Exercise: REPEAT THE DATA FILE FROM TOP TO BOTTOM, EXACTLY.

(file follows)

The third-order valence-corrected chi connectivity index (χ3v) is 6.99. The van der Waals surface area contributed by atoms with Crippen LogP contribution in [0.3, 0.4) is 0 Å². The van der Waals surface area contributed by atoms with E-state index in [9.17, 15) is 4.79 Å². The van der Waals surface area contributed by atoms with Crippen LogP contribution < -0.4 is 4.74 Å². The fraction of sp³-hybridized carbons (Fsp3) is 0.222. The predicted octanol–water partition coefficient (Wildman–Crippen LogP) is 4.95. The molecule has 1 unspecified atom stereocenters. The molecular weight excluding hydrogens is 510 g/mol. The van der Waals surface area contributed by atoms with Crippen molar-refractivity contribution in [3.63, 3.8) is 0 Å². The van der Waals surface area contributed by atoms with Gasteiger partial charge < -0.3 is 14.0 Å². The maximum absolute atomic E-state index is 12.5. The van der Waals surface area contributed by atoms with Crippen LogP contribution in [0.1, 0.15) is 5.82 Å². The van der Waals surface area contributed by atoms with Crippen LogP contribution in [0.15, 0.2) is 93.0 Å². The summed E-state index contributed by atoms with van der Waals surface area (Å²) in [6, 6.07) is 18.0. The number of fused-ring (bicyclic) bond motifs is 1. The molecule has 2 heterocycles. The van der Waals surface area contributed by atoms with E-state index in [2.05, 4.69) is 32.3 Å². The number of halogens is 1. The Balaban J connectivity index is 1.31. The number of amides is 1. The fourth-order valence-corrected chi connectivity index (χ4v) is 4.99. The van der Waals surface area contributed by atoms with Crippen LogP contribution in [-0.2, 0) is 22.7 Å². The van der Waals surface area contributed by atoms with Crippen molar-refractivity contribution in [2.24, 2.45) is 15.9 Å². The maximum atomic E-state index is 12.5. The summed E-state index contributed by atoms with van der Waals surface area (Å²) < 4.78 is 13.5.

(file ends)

The third-order valence-corrected chi connectivity index (χ3v) is 6.99. The van der Waals surface area contributed by atoms with Crippen LogP contribution in [0.3, 0.4) is 0 Å². The van der Waals surface area contributed by atoms with E-state index in [9.17, 15) is 4.79 Å². The van der Waals surface area contributed by atoms with Crippen LogP contribution < -0.4 is 4.74 Å². The fraction of sp³-hybridized carbons (Fsp3) is 0.222. The predicted octanol–water partition coefficient (Wildman–Crippen LogP) is 4.95. The molecule has 1 unspecified atom stereocenters. The molecular weight excluding hydrogens is 510 g/mol. The van der Waals surface area contributed by atoms with Crippen molar-refractivity contribution in [3.63, 3.8) is 0 Å². The van der Waals surface area contributed by atoms with Gasteiger partial charge < -0.3 is 14.0 Å². The maximum absolute atomic E-state index is 12.5. The van der Waals surface area contributed by atoms with Crippen LogP contribution in [0.1, 0.15) is 5.82 Å². The van der Waals surface area contributed by atoms with Crippen LogP contribution in [0.15, 0.2) is 93.0 Å². The summed E-state index contributed by atoms with van der Waals surface area (Å²) in [6, 6.07) is 18.0. The number of fused-ring (bicyclic) bond motifs is 1. The molecule has 2 heterocycles. The van der Waals surface area contributed by atoms with E-state index in [2.05, 4.69) is 32.3 Å². The number of halogens is 1. The Balaban J connectivity index is 1.31. The number of amides is 1. The fourth-order valence-corrected chi connectivity index (χ4v) is 4.99. The van der Waals surface area contributed by atoms with Crippen LogP contribution in [-0.2, 0) is 22.7 Å². The van der Waals surface area contributed by atoms with Crippen molar-refractivity contribution in [2.24, 2.45) is 15.9 Å². The maximum atomic E-state index is 12.5. The summed E-state index contributed by atoms with van der Waals surface area (Å²) < 4.78 is 13.5.